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BRUSSELS (Reuters) - A disgraced former Belgian bishop admitted Thursday that he had abused a second nephew, but said that he did not consider himself a paedophile.
Roger Vangheluwe, 74, resigned as bishop of Bruges a year ago after admitting to sexually abusing one nephew and is still awaiting a final verdict from the Vatican.
In his first public appearance in a year, Vangheluwe gave a long interview to Belgian television station VT4 that was broadcast live Thursday evening.
He began by saying how sorry he was and then gave details of his abuse of two nephews, one for some 13 years, the other for less than a year.
"It had nothing to do with sexuality. I have often been involved with children and I never felt the slightest attraction. It was a certain intimacy that took place," Vangheluwe said.
"I don't have the impression at all that I am a paedophile. It was really just a small relationship. I did not have the feeling that my nephew was against it, quite the contrary."
Vangheluwe said that the abuse had stopped some 25 years ago, before he was a bishop, and that he had managed to live with his past in the intervening period.
"How did it begin? As with all families. When they came to visit, the nephews slept with me. It began as a game with the boys. It was never a question of rape, there was never physical violence used. He never saw me naked and there was no penetration."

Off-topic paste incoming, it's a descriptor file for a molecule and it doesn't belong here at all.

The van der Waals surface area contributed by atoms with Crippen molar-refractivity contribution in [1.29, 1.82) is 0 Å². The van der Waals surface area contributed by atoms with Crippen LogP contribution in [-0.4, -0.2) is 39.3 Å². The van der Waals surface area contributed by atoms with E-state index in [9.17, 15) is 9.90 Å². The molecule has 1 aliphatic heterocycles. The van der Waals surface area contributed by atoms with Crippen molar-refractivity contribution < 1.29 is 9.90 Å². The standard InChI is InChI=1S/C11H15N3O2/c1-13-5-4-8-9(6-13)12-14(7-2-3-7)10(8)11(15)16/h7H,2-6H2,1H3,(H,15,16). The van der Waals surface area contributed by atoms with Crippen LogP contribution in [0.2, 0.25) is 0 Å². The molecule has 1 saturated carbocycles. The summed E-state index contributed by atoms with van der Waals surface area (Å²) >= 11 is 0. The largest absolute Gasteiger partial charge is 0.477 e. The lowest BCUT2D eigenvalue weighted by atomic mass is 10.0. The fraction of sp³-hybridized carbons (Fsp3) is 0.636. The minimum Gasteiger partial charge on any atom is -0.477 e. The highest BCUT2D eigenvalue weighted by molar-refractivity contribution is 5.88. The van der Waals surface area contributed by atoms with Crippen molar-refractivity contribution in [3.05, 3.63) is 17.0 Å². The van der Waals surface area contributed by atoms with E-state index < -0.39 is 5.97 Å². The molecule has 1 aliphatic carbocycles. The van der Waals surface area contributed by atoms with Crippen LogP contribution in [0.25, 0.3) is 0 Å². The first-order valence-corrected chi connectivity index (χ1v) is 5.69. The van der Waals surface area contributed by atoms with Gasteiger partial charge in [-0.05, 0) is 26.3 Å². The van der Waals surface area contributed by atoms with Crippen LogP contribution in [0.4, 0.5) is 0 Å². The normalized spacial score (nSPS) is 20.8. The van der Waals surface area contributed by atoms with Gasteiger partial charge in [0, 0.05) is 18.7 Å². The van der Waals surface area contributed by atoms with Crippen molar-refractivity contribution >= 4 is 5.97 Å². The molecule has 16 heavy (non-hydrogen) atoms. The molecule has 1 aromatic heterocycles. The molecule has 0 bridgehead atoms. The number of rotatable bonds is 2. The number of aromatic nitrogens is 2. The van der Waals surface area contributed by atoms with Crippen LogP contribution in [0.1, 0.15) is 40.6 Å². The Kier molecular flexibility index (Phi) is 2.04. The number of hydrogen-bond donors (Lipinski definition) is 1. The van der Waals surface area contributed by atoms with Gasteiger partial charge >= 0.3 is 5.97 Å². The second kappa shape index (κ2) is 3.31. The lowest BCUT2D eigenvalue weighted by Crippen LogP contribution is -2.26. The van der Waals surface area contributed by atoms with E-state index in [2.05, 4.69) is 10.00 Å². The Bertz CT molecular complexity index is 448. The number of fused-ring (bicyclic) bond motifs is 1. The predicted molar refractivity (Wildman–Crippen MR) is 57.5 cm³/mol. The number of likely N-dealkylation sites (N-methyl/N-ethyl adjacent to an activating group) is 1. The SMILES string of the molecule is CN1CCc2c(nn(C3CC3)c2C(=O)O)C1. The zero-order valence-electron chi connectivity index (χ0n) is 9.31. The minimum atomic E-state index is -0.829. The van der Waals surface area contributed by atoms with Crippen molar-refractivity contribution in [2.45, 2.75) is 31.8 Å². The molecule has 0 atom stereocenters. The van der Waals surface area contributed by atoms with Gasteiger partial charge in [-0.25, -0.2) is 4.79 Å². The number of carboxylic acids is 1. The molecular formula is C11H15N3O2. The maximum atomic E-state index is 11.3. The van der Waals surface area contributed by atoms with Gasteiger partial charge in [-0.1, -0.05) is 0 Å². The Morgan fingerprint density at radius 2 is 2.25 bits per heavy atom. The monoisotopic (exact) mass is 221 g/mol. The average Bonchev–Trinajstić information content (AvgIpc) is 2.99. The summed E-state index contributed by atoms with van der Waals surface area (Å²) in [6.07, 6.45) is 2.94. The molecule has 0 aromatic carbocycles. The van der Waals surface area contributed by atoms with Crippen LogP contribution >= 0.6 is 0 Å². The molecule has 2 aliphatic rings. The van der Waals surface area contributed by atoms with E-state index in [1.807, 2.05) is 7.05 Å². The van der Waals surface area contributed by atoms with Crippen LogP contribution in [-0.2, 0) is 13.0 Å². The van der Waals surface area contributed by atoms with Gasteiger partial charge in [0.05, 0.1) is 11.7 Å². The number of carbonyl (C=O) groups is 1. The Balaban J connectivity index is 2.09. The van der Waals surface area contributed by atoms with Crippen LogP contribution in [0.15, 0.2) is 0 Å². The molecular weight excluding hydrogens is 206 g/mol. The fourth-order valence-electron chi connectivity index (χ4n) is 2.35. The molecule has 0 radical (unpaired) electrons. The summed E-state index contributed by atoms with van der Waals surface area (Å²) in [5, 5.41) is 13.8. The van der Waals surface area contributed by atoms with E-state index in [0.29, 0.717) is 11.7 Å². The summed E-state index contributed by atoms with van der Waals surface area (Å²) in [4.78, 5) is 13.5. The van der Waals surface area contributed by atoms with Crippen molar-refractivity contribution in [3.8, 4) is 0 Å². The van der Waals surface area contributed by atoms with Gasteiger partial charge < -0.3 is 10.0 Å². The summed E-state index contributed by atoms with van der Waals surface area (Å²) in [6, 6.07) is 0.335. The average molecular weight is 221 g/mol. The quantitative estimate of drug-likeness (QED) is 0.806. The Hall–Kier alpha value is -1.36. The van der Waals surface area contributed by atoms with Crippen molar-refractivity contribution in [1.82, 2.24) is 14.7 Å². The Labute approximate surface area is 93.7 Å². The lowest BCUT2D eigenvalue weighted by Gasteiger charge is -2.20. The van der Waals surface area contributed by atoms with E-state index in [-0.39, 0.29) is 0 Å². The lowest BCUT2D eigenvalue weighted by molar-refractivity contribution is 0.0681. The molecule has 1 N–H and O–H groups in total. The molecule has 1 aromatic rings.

Vangheluwe said he had thought of his acts as more "superficial" things.
"Of course I know that this was not good. I have confessed many times," he said.
The former bishop also said he had paid one of his victims a million Belgian francs (22,000 pounds) on a number of occasions but that this had not been to buy his silence.
Vangheluwe, who has been in hiding since his public confession, is waiting for the Vatican to decide whether to defrock him.
The Vatican has said the former bishop had left Belgium and was receiving "spiritual and psychological treatment."
Vangheluwe, who mentioned he had received hundreds of letters of support, said he would accept the Vatican's verdict.
Prosecutors in Bruges have said the abuse cases took place too long ago to be prosecuted now. The bishop's resignation sparked a wave of revelations of sexual abuse in Belgium's Catholic Church and fuelled debate about whether the hierarchy protected abusers over the past decades.
Brussels Archbishop Andre-Joseph Leonard has caused controversy by saying it was vengeful to prosecute retired priests and that the Church had no obligation to compensate victims.
A parliamentary inquiry panel urged the Church last month to provide compensation. The Church has said it is considering what to do.
Reporting by Philip Blenkinsop; editing by David Stamp